Cloud native can also be defined in terms of the tech it involves: serverless, containers, orchestration, microservices, etc., and the benefits that these technologies bring. Benefits include helping companies build, migrate and modernize customer-facing applications more easily, at scale, from the data center to the cloud to the edge.
“Taking advantage of cloud services means using agile and scalable components like containers to deliver discrete and reusable features that integrate in well-described ways, even across technology boundaries like multicloud, which allows delivery teams to rapidly iterate using repeatable automation and orchestration.” - Andi Mann, Chief Technology Advocate, Splunk
Benefits of cloud native solutions include:
- A more straightforward application lifecycle management
- Faster (and more flexible) deployment
- Greater and more efficient scalability
- There can be significant cost efficiencies in cloud native tech, reducing the monthly bill of your cloud provider.
It is also worth considering that it can be challenging to integrate on-prem software with cloud environments and SaaS solutions. Cloud native applications, however, easily integrate with cloud vendor environments from the get go.
Available Paths to Cloud Native
To begin your cloud native journey, first you must construct a solid strategy. As part of this, lay out your objectives and the benefits of choosing a cloud native model. Determine which applications can be easily migrated and what can be refactored (adapting code without changing functionality i.e. enabling applications to run in containers). Next, decide whether you want to train your existing developers in cloud native, hire new developers experienced in cloud native, or leverage an edge platform partner.
Upskill your existing developers or hire new developers experienced in cloud native.
Constructing a journey toward cloud native can be quite complicated and involves several important steps, including:
1. Design your cloud native microservices architecture.
- Decide which cloud native services you will deploy and why: e.g. microservices, containers, service meshes, continuous integration/continuous deployment (CI/CD), edge platforms, etc.
- Determine the cloud native code based on your specific use cases. Developers have three main ways to package and deploy their code:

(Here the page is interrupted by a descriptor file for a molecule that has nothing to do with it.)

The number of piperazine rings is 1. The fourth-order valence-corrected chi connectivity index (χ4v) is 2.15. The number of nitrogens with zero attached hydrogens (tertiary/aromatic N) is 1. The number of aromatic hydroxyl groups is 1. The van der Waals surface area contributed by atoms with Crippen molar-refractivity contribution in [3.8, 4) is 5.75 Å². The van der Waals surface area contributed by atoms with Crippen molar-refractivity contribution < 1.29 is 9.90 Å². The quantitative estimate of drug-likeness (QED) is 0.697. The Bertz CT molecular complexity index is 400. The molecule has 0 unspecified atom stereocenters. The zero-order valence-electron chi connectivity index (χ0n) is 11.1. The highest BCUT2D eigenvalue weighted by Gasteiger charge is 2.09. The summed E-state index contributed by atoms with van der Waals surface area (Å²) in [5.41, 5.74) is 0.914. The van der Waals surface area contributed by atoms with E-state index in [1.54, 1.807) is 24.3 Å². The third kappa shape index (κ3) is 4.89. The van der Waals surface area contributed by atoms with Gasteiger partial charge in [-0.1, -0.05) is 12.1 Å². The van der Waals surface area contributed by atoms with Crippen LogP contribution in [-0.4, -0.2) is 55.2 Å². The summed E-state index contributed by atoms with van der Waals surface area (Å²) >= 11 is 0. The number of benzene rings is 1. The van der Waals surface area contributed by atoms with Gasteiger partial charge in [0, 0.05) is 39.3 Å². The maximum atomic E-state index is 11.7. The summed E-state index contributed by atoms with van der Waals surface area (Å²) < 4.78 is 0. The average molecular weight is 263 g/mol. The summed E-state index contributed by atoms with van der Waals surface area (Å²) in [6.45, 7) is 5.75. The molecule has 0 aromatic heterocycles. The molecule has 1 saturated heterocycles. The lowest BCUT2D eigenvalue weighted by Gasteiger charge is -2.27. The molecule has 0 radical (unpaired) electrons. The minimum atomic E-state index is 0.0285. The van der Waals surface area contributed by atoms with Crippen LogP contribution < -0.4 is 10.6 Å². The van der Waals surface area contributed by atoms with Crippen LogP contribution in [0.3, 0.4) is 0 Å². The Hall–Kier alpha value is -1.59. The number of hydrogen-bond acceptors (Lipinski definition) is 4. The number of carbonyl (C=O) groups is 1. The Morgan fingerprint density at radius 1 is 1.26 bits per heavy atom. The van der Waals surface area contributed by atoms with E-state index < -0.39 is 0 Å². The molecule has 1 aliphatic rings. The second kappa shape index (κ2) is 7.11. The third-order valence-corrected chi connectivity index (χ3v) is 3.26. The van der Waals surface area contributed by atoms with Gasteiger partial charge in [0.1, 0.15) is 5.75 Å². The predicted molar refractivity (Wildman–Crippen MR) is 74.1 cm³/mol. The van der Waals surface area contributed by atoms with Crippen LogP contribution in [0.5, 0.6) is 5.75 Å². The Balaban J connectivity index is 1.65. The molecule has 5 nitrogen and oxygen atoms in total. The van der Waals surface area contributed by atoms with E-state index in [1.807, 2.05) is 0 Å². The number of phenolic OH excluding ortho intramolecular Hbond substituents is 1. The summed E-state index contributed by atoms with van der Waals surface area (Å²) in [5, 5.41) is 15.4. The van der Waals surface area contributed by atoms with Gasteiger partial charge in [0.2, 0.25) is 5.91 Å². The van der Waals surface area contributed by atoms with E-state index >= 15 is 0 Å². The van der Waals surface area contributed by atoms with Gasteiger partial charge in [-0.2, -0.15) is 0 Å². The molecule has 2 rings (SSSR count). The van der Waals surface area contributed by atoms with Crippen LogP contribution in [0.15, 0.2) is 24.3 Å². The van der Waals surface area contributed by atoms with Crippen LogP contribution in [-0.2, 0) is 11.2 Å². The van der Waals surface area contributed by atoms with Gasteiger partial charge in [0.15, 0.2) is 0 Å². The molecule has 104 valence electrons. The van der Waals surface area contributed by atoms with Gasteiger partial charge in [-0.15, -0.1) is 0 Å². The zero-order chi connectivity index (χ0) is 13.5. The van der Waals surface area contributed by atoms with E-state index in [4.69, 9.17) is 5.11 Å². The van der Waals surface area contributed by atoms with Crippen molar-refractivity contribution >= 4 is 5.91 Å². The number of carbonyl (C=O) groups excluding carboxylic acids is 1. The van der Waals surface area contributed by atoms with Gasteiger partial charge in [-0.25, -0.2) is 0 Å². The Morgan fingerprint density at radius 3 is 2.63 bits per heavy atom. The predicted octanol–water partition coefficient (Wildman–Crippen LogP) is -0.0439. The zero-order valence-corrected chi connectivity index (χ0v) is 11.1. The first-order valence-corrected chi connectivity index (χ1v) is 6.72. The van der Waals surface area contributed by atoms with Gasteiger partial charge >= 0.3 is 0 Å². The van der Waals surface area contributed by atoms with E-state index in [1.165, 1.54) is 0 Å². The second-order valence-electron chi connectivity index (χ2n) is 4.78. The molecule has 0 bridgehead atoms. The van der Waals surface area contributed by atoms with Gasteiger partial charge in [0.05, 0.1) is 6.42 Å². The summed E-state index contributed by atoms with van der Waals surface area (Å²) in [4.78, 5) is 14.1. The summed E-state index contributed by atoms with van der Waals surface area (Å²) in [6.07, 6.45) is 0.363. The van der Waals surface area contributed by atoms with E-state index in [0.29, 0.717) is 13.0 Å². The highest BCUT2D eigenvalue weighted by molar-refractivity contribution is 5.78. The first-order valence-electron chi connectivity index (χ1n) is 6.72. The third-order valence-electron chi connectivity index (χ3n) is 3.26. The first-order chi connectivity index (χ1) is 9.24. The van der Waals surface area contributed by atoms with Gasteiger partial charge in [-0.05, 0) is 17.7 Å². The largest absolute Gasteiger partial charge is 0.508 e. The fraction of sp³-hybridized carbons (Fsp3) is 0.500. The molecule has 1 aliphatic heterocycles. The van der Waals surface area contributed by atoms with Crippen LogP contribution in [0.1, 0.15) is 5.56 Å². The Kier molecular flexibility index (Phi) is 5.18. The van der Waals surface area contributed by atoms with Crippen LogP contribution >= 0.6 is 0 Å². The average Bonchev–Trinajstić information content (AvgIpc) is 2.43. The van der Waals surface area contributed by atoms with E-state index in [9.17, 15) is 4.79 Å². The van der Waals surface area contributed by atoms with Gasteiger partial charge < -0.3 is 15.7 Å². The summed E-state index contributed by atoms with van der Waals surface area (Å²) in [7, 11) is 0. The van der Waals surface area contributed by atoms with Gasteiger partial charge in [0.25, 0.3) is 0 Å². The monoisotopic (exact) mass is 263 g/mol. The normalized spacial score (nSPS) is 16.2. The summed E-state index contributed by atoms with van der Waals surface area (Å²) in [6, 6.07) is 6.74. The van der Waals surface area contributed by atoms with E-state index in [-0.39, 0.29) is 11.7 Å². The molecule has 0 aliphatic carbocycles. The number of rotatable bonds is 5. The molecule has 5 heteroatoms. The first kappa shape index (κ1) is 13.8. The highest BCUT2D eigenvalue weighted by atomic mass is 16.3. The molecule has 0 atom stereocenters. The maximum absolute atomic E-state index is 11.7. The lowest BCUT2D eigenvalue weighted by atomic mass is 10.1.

- Leverage containerization
- Deploy as a serverless function
- Deploy on a virtual machine. NB These approaches can be (and often) are combined.
2. Build cloud native-specific security considerations into your planning from the outset.
The concept DevSecOps is built around the idea that security should be a key part of the planning at every step within the app development journey.
3. Ensure you have observability tooling.
- Visibility into your environment is essential before, during and after cloud migration
- Observability gives you the chance to catch problems early on in the process and benchmark performance.
4. Enthuse the wider company.
Without buy-in across the org and an overall movement towards DevOps, a cloud native strategy will fail. Cross-team collaboration will be essential to successfully changing the operating model for the organization.
Leverage an Edge Platform Partner
An alternative approach to training your developers or hiring new developers is to leverage an edge platform partner.
Section offers a fast, easy way for SaaS providers still in on-prem or cloud hosted solutions to benefit from a turnkey edge network that handles all the infrastructure provisioning, workload orchestration, traffic routing, and scaling to automate delivery of your SaaS solution. We can help you move your product to the edge without expensive rebuilds or ongoing management. That way, your IT team can benefit from improved performance, scalability and security, and focus instead on bullet-proofing your core competency.
Our platform thrives on cloud native tech. Find out how yours can too.